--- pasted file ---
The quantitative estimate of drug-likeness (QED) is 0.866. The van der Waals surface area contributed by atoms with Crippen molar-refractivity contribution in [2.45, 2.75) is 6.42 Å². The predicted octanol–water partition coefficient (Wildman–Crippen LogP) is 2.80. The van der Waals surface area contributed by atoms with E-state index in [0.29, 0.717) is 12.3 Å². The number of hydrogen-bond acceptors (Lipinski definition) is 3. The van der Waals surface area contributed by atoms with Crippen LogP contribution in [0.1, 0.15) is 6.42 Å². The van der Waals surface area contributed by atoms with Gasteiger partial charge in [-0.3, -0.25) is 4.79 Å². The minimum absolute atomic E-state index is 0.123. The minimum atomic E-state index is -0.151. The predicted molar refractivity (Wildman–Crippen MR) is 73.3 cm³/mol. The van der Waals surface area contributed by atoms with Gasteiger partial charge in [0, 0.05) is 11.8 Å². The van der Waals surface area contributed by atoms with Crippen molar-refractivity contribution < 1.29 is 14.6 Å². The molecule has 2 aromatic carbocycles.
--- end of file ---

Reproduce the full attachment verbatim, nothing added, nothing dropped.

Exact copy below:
The quantitative estimate of drug-likeness (QED) is 0.866. The van der Waals surface area contributed by atoms with Crippen molar-refractivity contribution in [2.45, 2.75) is 6.42 Å². The predicted octanol–water partition coefficient (Wildman–Crippen LogP) is 2.80. The van der Waals surface area contributed by atoms with E-state index in [0.29, 0.717) is 12.3 Å². The number of hydrogen-bond acceptors (Lipinski definition) is 3. The van der Waals surface area contributed by atoms with Crippen LogP contribution in [0.1, 0.15) is 6.42 Å². The van der Waals surface area contributed by atoms with Gasteiger partial charge in [-0.3, -0.25) is 4.79 Å². The minimum absolute atomic E-state index is 0.123. The minimum atomic E-state index is -0.151. The predicted molar refractivity (Wildman–Crippen MR) is 73.3 cm³/mol. The van der Waals surface area contributed by atoms with Gasteiger partial charge in [0, 0.05) is 11.8 Å². The van der Waals surface area contributed by atoms with Crippen molar-refractivity contribution < 1.29 is 14.6 Å². The molecule has 2 aromatic carbocycles.